Communion Season Closes

The Congregation expressed its thanks to God for another pleasant and encouraging Communion season which ran from Thursday 15th March to the Lord’s Day 18th March.

On Thursday the neighbouring Minister Reverend Andrew Allan spoke on “The Great Catch” recorded in Luke 5. Providentially studies in Luke continued when the presiding Minister for the rest of the weekend (Reverend Raymond Kemp) took his message for Friday from Luke 8, regarding the woman with the issue of blood,  and allowing the congregation to look more closely at “The Faith that Heals“.

On Saturday, prior to the members being given their communion tokens, the congregation again gathered under the preaching of God’s Word and heard a powerful message regarding the saints communion with Christ, taking the Song of Solomon chapter 2 as his focus allowing those under the word to meditate on “The provisions of the Apple Tree“.

When the Lord’s Day arrived, Glasgow had been hit with a flurry of snow which had left road conditions near the Partick Congregation particularly dangerous. It was decided that their services would be cancelled and the congregation invited to join with Knightswood. This lead to a very encouraging turnout.

Those who were able to get out were treated to two fine sermons. Firstly, the congregation was commanded to behold the Lord Jesus Christ, as Mr Kemp laboured on the text “Behold the Man” (John 19:5) while in the evening a challenging message was delivered from Psalm 103. This saw many from the East End of the city join with the congregation.

While much thanks was due to the visiting Ministers and those who behind the scenes who had made the church comfortable, it was pressed home that the real thing that had to be done was that the Lord was to be thanked for his goodness. The evening service is suitably a challenging one then “Remembering to bless the Lord“.

After the evening service, Reverend Kemp spoke of the Lord’s Work in his own life. Despite having been an English teacher, he quipped that he would be providing geography lessons to the Minister of our Congregation after a discussion of the intricacies of the geography of Northern Ireland and the Irish Republic.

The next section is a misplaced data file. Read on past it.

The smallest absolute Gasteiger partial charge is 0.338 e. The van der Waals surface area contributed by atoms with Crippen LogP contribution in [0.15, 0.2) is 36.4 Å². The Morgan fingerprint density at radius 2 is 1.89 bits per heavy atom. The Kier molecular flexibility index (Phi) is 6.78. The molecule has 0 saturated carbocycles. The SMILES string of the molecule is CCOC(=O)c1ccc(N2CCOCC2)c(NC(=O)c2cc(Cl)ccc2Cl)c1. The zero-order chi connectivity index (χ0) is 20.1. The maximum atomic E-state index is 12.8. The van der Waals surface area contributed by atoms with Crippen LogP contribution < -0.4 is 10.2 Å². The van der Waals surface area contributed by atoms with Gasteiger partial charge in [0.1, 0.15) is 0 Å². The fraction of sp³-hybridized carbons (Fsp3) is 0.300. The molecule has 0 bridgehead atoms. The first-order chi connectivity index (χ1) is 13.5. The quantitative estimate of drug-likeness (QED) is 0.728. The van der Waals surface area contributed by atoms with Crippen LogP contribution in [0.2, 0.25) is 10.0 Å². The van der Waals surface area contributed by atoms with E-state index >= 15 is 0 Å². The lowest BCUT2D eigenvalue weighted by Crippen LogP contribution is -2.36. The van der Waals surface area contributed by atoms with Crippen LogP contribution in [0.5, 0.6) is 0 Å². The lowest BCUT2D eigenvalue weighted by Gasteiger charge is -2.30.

Mr Kemp asked that the Congregation would remember his own congregation in prayer. Rather than asking for money or advertising – Mr Kemp asked that we would seek for the Spirit to work.

Reverend Raymond Kemp labours in the Isle of Skye. In the congregation of Kilmuir & Stenscholl (Staffin) which has greatly changed since the days where Reverend Kenneth Macleod recorded “I saw so many young people present and realised what an influence our Church has got in this place”.

In Knightswood, and in Staffin, our only hope and confidence is placed in the Lord. It is by his grace that the Kingdom shall be built. Indeed, as Mr Kemp has previously declared to the Free Church School in Theology: the Lord Jesus Christ shall build his church and the gates of hell shall not prevail against it.

The Congregation in Staffin maintains a twitter account @StaffinFCC which posts edifying and uplifting content.

Southern Presbytery Colloquium

As announced on the denominational website the Southern Presbytery hoped to make use of the Knightswood building to hold a Colloquium on Saturday 20th January 2018. This went ahead and was enjoyed by all who attended.

The term “colloquium” indicates that the material was pitched at an academic level.

At the Colloquium 2 papers were given and a sermon was preached, with a time of fellowship between papers.

Beginning at 10am a Paper  on: ‘Musical Instruments in Worship?’ was given by Reverend E. Trevor Kirkland, Minister in Ballyclare & Doagh.

Then at 11:30am a second Paper  ‘Christ and the Covenant’ was given by Reverend William Macleod.

Tables were set up in the Church to allow people to eat a packed lunch and after a few cups of tea the meeting continued with a sermon from Reverend Andrew Allan on Revelation 2:10 entitled  ‘Be Faithful’

Presbytery Lecture: Reformation Day

The Southern Presbytery of the Free Church of Scotland (Continuing) held a public lecture in the Knightswood Free Church building on 31st October 2017 – marking 500 years since the great Protestant Reformer Martin Luther kick-started the Protestant Reformation.  The talk by Reverend John J Murray is available on the denominational website.

Luther, used by God to great effect, is perhaps fairly well known by name – but increasingly people do not appreciate the great benefits he brought to the Christian church. Being used by God to encourage the recovery of the gospel of the Lord Jesus Christ.

During recent weeks the congregation has benefited from a closer examination of Reformation Principles. Looking at the “Five Solas” of the Protestant Reformation. As a congregation we have examined  “Sola Scriptura“; “Sola Fide“; “Sola Gratia“; “Solus Christus” and “Soli Deo Gloria” under the preaching of Reverend William Macleod.